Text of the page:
“Over the last 40 years, aviation has reduced fuel burn – and therefore carbon dioxide emissions – by 70 percent, but more needs to be done,” says Sebastien Remy, head of alt fuels research at Airbus. “Millions of barrels of kerosene are used each day for aircraft fuel, and worldwide demand is growing.”

Airbus and its partners are a little late to the alt fuel party. Boeing and Virgin Atlantic made the first bio fuel-powered flight in February, and Chevron is working with the National Renewable Energy Laboratory to figure out the best way to make fuel from algae. But Airbus and its partners are well-positions to catch up quickly.

Airbus is one of the world’s largest commercial jet makers, so its involvement lends credence – and a sense of urgency – to the project. UOP, a gas and chemical processing company, has already developed technology for converting natural gases and oils to military jet fuel under a project bankrolled by the U.S. Defense Advanced Research Projects Agency (DARPA). UOP says the technology could be applied to commercial jets.

International Aero Engines builds the engines used on many of Airbus’ planes, and Honeywell is providing its engine technology expertise. JetBlue will test potential fuels in its planes. Beyond the environmental benefits, Airbus and its partners say biofuel makes good business sense because it has the potential to  increase aircraft payloads and range,  reduce fuel consumption and  extend engine life.

There’s no denying that any effort to sink time and money into new fuel development is a good thing, but some environmentalists see the recent Virgin biofuel test flight as nothing more than a big publicity stunt designed to make the airline look good. They note that any benefits associated with using biofuels would be offset by just one year’s growth in the airline industry. These kinds of announcements give the industry a chance to regurgitate some eco-friendly sound bites like this:

“This has the potential to benefit every world citizen beyond those involved in our business,” Russ Chew, president and CEO of JetBlue, said in a statement. “Each of our companies has the social responsibility to work toward developing a cleaner way to do business.”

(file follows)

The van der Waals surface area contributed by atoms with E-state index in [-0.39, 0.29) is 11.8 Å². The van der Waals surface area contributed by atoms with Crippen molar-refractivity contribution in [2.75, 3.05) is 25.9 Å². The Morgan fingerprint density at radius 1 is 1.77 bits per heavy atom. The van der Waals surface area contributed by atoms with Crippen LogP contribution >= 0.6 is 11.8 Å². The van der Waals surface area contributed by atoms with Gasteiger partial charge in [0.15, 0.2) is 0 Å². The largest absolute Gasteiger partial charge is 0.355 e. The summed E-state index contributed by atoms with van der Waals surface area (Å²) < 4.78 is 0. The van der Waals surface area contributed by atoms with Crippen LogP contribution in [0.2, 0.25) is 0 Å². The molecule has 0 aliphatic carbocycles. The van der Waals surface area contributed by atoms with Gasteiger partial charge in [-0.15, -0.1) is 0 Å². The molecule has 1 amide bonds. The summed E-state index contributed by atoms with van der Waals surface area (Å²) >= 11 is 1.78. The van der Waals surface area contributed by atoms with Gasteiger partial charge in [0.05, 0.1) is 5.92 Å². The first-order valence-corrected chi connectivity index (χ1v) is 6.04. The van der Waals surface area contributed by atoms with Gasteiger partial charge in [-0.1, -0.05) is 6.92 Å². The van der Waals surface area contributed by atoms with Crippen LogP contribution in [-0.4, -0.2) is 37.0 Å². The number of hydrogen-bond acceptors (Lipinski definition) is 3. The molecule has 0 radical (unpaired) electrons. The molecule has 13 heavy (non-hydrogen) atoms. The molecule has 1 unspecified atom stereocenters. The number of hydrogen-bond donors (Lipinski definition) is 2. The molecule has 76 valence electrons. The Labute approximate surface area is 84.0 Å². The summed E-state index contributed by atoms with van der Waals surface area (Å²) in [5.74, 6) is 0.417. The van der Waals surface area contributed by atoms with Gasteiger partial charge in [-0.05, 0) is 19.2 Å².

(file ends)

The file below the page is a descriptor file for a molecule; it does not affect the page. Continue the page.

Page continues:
That’s a big promise. You guys better get on it.

Image © Systematic Design

Source: Wired

‘Solar Music Festival’ Replaces Hot Air With Sun, Wind Power

Thursday, May 8th, 2008

solar panels

Activism and music can make for a grating combination. Who wants to hear jet-setters with five houses apiece and LCD screens on the soles of their shoes lecture a crowd on how to live responsibly?

The Solar Music Festival could contain a certain level of such pontification, but in this case there will be more to the sentiments than jargon and hot air. The main festival’s stage runs on wind power from a local cooperative, while a side stage runs on photovoltaic cells.

“The festival is a hotbed of creativity and ideas for a better, more sustainable world,” according to festival co-founder and director Dawn Richardson. “It’s one thing to promote a party, but we want to inspire people to improve their environment for the long term.”

Currently in its tenth year, the Solar Music Festival will feature Steve Earle, Susan Tedeschi, BoDeans, Collective Soul and The Coup this time around. The festival is held in Taos, New Mexico from June 27-29, and will also feature a solar village where people can see alternative energy in action.

Recordings from last year’s festival are available in MP3, FLAC and CD formats for between $10 and $20 per set.

Source: Wired

Photo: Van Mij

Here Come the Tame Bugs That Make Car Fuel From Garbage

Wednesday, May 7th, 2008